Beverley Bie Brahic

Beverley Bie Brahic is a poet and translator whose pamphlet Catch and Release was awarded the inaugural Alastair Reid Prize at the 2019 Wigtown Book Festival. A Canadian who lives in Paris, Brahic was shortlisted for a Forward Prize with her poetry collection White Sheets (CBeditions) in 2012. Her most recent collection is The Hotel Eden (Carcanet, 2018): ‘It is [her] attention to the stuff of everyday life that makes Brahic’s poetry shine... [The Hotel Eden] also thrums with a delicious erotic energy,’ said the Times Literary Supplement. Beverley Bie Brahic’s translations include Guillaume Apollinaire's The Little Auto (CBeditions), winner of the 2013 Scott Moncrieff Prize; Francis Ponge's Unfinished Ode to Mud, a 2009 Popescu Translation Prize finalist; and Charles Baudelaire's Invitation to the Voyage (Seagull, 2020).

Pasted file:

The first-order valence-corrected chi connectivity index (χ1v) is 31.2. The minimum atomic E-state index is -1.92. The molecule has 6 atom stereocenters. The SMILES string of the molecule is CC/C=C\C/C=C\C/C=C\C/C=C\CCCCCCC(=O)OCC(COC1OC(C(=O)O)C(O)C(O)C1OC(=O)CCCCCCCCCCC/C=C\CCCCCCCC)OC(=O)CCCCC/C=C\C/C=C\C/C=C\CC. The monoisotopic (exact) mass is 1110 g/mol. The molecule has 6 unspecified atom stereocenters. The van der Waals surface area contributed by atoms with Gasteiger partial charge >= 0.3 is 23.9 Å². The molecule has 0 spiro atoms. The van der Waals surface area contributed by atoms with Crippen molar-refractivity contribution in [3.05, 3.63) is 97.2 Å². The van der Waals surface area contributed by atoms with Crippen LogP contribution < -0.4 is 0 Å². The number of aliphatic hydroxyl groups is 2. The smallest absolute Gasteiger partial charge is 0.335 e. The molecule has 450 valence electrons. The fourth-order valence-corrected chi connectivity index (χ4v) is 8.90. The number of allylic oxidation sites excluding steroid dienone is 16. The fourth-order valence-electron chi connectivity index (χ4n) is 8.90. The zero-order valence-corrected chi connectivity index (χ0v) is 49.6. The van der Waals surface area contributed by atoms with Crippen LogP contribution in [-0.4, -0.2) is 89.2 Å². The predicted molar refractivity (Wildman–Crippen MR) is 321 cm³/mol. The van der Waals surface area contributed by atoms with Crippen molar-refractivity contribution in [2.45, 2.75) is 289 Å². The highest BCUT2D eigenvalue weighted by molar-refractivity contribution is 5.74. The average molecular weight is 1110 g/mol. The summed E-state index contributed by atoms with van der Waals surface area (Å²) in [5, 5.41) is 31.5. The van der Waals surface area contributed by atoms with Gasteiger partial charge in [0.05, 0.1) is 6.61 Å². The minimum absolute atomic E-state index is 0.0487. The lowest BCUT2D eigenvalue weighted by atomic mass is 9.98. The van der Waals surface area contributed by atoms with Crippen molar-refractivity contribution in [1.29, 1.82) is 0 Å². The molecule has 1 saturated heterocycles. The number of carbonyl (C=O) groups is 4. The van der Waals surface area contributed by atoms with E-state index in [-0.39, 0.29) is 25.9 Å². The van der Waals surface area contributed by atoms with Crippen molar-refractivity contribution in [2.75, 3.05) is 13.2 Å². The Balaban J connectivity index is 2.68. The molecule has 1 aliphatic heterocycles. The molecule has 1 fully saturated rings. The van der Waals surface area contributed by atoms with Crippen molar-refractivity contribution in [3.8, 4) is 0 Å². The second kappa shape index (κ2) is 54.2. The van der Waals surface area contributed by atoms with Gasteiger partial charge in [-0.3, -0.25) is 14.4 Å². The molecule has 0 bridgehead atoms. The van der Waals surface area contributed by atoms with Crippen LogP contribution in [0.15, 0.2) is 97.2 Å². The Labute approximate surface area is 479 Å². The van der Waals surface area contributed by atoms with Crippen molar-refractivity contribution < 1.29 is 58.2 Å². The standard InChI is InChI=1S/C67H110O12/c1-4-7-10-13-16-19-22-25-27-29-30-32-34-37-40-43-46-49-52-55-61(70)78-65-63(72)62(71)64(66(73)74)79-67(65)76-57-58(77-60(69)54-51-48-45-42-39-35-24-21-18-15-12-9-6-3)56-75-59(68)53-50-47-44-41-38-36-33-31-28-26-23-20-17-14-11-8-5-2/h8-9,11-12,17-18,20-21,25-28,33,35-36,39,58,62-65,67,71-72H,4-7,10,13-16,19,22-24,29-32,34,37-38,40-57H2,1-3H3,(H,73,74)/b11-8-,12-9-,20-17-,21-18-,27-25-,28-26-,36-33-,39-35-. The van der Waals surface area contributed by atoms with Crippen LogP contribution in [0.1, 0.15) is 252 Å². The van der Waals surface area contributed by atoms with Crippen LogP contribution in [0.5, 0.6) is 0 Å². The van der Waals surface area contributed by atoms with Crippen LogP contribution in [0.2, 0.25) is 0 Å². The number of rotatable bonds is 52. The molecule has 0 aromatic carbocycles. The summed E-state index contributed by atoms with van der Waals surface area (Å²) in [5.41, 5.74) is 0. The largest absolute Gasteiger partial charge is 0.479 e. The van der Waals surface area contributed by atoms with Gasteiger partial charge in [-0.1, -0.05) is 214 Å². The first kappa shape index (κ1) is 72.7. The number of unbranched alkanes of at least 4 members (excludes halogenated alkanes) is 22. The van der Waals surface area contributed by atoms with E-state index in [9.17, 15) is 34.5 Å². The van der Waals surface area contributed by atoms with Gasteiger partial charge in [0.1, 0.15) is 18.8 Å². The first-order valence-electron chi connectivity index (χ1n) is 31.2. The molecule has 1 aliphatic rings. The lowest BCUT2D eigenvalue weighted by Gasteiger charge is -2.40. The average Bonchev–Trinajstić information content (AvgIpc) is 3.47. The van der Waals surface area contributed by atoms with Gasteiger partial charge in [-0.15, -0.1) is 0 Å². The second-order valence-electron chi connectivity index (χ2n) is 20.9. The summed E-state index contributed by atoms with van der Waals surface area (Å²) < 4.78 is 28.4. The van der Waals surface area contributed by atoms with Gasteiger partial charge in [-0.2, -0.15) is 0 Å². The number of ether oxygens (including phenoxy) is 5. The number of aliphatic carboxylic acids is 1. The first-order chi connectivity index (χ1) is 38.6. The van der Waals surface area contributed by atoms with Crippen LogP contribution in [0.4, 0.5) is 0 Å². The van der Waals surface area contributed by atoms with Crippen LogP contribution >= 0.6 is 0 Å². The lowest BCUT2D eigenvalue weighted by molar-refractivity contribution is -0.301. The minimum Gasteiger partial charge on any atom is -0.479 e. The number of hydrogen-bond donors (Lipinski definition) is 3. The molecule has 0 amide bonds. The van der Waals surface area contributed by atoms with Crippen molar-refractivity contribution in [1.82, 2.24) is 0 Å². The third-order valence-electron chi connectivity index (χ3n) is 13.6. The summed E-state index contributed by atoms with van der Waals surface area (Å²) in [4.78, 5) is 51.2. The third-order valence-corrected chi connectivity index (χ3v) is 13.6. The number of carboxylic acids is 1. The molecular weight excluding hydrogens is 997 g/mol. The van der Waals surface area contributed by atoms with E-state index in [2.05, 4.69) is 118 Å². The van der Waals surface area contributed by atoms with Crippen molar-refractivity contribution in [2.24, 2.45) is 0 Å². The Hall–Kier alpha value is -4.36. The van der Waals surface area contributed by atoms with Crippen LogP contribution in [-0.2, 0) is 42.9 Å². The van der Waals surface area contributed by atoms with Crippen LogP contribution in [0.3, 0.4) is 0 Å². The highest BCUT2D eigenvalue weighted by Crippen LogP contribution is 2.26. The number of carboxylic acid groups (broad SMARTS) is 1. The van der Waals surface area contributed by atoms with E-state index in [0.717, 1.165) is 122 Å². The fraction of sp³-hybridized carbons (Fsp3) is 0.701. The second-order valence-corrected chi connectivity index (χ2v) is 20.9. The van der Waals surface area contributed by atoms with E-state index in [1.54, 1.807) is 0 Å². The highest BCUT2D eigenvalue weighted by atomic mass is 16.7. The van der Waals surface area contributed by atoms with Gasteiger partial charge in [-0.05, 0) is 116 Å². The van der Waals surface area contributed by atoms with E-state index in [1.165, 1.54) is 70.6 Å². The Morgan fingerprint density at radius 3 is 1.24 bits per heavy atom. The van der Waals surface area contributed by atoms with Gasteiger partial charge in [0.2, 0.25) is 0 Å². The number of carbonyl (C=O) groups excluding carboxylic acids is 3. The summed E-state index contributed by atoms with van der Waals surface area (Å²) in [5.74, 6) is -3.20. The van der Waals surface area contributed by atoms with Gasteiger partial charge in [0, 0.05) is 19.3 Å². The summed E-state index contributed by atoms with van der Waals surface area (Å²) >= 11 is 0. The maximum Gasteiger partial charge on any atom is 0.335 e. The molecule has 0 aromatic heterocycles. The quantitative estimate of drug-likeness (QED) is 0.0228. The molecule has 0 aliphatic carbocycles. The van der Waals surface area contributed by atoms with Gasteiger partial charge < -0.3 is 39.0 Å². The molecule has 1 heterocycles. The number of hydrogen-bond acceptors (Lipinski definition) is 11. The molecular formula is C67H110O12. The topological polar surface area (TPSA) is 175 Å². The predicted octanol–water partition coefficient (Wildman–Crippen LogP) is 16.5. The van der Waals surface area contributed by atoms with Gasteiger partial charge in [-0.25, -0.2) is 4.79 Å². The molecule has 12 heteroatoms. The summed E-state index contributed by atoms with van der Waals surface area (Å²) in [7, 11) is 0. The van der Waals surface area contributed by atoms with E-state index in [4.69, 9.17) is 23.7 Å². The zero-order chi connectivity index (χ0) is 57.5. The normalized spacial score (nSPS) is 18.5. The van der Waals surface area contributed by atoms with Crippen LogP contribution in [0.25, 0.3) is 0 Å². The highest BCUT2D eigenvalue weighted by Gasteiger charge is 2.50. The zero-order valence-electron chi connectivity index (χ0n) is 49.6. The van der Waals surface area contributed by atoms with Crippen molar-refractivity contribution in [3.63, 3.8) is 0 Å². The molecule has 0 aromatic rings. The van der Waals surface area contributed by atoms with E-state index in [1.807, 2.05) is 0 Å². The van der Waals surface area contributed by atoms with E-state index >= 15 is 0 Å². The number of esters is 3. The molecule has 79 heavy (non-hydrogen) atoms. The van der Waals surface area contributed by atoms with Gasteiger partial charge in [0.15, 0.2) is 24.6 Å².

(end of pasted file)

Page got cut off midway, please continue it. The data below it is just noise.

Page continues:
Upper body shot of Beverley Brahic, woman with dark curly hair, nestled on a grassy bank

Photo: François Brahic


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Apple Thieves

In his dishevelled garden my neighbour 
Has fourteen varieties of apples,
Fourteen trees his wife put in as seedlings 
Because, being sick, she wanted something 
Different to do (different from being sick). 

In winter she ordered catalogues, pored 
Over subtleties of mouth-feel and touch: 
Tart and sweet and crisp; waxy, smooth
And rough. Spring planted an orchard, 
Spring projected summers 

Of green and yellow-streaked, orange, red,
Rusty, round, worm-holed, lopsided;
Nothing supermarket flawless, nothing imperishable.
Gardens grow backwards and forwards
In the mind; in the driest season, flowers.

Of the original fourteen, five trees
Grow street-side, outside the hedge.
To their branches my neighbour, a retired 
Statistician, has clothes-pegged 
Slips of paper, white pocket handkerchiefs

Embroidered with the words:
The apples are not ripe, please don’t pick them.
Kids had an apple fight last week.
In September, when the apples ripen, 
Neighbours are welcome to pick them, even 

Those rare Arkansas Blacks that spill over
The hedge. Yes, I may gather the windfalls.
Mostly it’s squirrels that throw them down. 
Squirrels are wasteful. Squirrels don’t read

Messages a widower posts in trees.


Beverley Bie Brahic

From Catch and Release (Wigtown Festival Company, 2019)First printed in The New Yorker.